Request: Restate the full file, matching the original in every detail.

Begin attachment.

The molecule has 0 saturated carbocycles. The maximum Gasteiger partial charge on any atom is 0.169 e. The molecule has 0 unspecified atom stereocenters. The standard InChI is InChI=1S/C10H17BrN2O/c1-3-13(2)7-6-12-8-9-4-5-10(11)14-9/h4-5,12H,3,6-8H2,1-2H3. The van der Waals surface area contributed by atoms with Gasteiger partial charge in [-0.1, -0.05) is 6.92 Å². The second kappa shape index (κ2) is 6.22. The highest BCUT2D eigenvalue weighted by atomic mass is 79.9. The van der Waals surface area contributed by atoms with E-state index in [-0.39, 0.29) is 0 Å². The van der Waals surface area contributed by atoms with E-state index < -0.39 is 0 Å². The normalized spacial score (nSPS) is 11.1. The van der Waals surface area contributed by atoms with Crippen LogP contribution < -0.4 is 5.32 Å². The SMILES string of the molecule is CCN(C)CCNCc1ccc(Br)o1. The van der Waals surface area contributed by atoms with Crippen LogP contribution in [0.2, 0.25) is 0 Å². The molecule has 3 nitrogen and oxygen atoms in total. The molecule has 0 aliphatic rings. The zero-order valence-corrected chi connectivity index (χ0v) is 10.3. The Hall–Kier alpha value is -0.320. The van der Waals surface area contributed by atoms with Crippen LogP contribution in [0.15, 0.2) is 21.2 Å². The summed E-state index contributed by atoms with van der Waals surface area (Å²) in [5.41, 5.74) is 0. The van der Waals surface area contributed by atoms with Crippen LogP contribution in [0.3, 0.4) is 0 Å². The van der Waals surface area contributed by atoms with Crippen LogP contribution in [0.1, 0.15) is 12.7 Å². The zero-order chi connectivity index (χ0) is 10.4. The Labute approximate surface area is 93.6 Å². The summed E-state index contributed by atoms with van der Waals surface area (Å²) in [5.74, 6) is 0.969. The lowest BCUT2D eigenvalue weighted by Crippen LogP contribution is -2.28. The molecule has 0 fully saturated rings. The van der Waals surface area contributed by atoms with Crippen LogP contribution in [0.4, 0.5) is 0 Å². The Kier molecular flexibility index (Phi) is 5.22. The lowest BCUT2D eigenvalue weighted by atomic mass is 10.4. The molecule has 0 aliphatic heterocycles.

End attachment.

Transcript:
The molecule has 0 saturated carbocycles. The maximum Gasteiger partial charge on any atom is 0.169 e. The molecule has 0 unspecified atom stereocenters. The standard InChI is InChI=1S/C10H17BrN2O/c1-3-13(2)7-6-12-8-9-4-5-10(11)14-9/h4-5,12H,3,6-8H2,1-2H3. The van der Waals surface area contributed by atoms with Gasteiger partial charge in [-0.1, -0.05) is 6.92 Å². The second kappa shape index (κ2) is 6.22. The highest BCUT2D eigenvalue weighted by atomic mass is 79.9. The van der Waals surface area contributed by atoms with E-state index in [-0.39, 0.29) is 0 Å². The van der Waals surface area contributed by atoms with E-state index < -0.39 is 0 Å². The normalized spacial score (nSPS) is 11.1. The van der Waals surface area contributed by atoms with Crippen LogP contribution < -0.4 is 5.32 Å². The SMILES string of the molecule is CCN(C)CCNCc1ccc(Br)o1. The van der Waals surface area contributed by atoms with Crippen LogP contribution in [0.2, 0.25) is 0 Å². The molecule has 3 nitrogen and oxygen atoms in total. The molecule has 0 aliphatic rings. The zero-order valence-corrected chi connectivity index (χ0v) is 10.3. The Hall–Kier alpha value is -0.320. The van der Waals surface area contributed by atoms with Crippen LogP contribution in [0.15, 0.2) is 21.2 Å². The summed E-state index contributed by atoms with van der Waals surface area (Å²) in [5.41, 5.74) is 0. The van der Waals surface area contributed by atoms with Crippen LogP contribution in [0.3, 0.4) is 0 Å². The van der Waals surface area contributed by atoms with Crippen LogP contribution in [0.1, 0.15) is 12.7 Å². The zero-order chi connectivity index (χ0) is 10.4. The Labute approximate surface area is 93.6 Å². The summed E-state index contributed by atoms with van der Waals surface area (Å²) in [5.74, 6) is 0.969. The lowest BCUT2D eigenvalue weighted by Crippen LogP contribution is -2.28. The molecule has 0 fully saturated rings. The van der Waals surface area contributed by atoms with Crippen LogP contribution in [0.4, 0.5) is 0 Å². The Kier molecular flexibility index (Phi) is 5.22. The lowest BCUT2D eigenvalue weighted by atomic mass is 10.4. The molecule has 0 aliphatic heterocycles.